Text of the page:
Also, what operating system are your computers running on? Windows 98, 2000, and XP and everything in between have very different security concerns which in turn lead to very different methods of securing a network and everything on it. In addition, good computer practice would have you backing up the main components of your network (i.e your server, and all critical data). After we know the OS, we can go from there to take steps to help secure the network (although there is no such thing as a totally secure network).

~enig

 


 
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SunBowCommented:
Yes, get a firewall that can stop packets going in each direction by enabling only approved ports. If you do not trust users you could give them each a personal firewall to stop the others, but with so few users, they better be able to trust each other well enough to no need that.

You are also a little small to suggest need for proxy servers and DMZ. You can give your users regular internet addresses, and give the intranet server a local IP (unroutable/unreachable from internet side)

> I have antivirus, but what else is a good idea to have.  

Correct, just remember that A/V is for detection after infection, not a protection. Firewall is not a migic end all, but it is rather opposite that, preventing access and abuse before the fact, stopping some malwares in their track.

Some may recommend similar detection products, get some for adware, get some for spyware, get some for remote controllers, and both the spam and its address collection method. But there's only so much any can handle at a time, and when there is no known problem. Keep that training up and you may end up with no problems,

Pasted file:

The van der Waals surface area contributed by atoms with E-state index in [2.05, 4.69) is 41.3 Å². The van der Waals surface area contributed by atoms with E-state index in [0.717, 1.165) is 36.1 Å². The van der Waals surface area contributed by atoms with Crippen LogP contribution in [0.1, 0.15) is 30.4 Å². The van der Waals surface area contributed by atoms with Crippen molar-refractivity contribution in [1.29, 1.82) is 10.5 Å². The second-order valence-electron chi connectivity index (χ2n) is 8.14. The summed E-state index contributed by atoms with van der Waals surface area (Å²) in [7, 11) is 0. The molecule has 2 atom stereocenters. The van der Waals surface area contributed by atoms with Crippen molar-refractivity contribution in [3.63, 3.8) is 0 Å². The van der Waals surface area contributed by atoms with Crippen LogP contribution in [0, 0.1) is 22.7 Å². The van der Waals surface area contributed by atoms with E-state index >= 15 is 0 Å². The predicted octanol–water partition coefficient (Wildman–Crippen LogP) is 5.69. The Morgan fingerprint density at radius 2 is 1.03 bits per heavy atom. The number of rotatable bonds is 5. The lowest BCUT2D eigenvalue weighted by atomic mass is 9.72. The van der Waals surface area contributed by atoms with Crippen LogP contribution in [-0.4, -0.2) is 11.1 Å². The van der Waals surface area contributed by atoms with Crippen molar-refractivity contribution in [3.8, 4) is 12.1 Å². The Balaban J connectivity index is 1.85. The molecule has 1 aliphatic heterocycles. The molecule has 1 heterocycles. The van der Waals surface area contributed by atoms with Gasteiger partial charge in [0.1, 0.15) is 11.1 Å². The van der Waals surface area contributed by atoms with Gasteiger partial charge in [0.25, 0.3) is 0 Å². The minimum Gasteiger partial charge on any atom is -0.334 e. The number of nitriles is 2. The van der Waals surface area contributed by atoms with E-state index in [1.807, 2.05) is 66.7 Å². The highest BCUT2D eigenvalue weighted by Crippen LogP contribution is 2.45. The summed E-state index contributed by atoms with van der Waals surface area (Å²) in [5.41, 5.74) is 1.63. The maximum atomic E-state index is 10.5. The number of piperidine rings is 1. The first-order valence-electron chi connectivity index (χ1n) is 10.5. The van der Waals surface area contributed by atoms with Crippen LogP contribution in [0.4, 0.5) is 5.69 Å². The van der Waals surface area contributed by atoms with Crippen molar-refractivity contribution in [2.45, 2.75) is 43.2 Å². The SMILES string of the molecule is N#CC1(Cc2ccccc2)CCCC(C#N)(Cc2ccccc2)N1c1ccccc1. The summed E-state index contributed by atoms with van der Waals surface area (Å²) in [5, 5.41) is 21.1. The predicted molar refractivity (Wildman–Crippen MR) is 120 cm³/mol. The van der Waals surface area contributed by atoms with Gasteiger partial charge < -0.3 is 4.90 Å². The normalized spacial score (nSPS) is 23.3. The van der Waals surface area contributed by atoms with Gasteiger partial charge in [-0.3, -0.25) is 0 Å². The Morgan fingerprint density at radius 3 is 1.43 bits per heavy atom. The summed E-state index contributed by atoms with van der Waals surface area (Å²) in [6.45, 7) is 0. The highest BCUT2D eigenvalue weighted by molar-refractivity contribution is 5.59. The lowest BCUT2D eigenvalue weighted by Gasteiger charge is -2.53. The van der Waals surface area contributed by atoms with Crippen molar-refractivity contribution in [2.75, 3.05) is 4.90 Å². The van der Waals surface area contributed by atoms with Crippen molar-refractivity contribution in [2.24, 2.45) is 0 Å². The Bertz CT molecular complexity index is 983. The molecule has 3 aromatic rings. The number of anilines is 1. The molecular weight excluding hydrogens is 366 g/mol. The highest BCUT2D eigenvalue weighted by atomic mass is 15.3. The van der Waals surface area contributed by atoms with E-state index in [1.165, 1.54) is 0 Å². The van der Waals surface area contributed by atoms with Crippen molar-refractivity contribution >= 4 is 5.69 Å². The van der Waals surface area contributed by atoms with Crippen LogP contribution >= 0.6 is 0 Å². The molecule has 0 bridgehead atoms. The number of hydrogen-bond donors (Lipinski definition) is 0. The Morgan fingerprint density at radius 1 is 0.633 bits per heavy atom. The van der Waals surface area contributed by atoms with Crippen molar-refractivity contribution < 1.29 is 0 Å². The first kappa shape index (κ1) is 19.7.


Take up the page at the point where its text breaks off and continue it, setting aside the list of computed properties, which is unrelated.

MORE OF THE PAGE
> I want to be assured that if people who know just enough to download

Best answer is to train them well, tolerate little, and enforce against any major abuse. Any unlicenced SW they download can cost big money when found, possibly leading to discharge of all staff. Major D/L that is constant streaming is to be stopped as well since it eats up all the bandwidth.

Do not neglect getting regular upgrades for every update, since so many are relevant to stopping another malware type.
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candgAuthor Commented:
Right,  Sun Bow those are all good ideas, some of which i've done.   All workstations are running winxp sp2.  And Server is windows 2003.

Please help me secure network.
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JexPamCommented:
Microsoft has some excelent guides that address the questions you have presented here. I recomend checking them out.

http://www.microsoft.com/technet/itsolutions/midsizebusiness/25to50/default.mspx
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Rich RumbleSecurity SamuraiCommented:
I start with policies: http://www.sans.org/resources/policies/
Your users "can do little more than download", but that is more than enough!  This is the most crutial part, BEST PRACTICES, please read this: http://xinn.org/win_bestpractices.html  and do not forget this: http://www.xinn.org/annoyance_spy-ware.html

AV, and regular scheduled AV dat updates, and nightly scans, along with automating M$ Updates are standard fare best practices also. If your users do not NEED to make system changes, like installing or uninstalling software, changing network settings, installing printers... then by all means remove the ADMIN rights that M$ gives them by default. A power user can still some of these things, and this may be necessary for LT users to have, but not always, your milage may vary...

Firewall good, fire bad.
-rich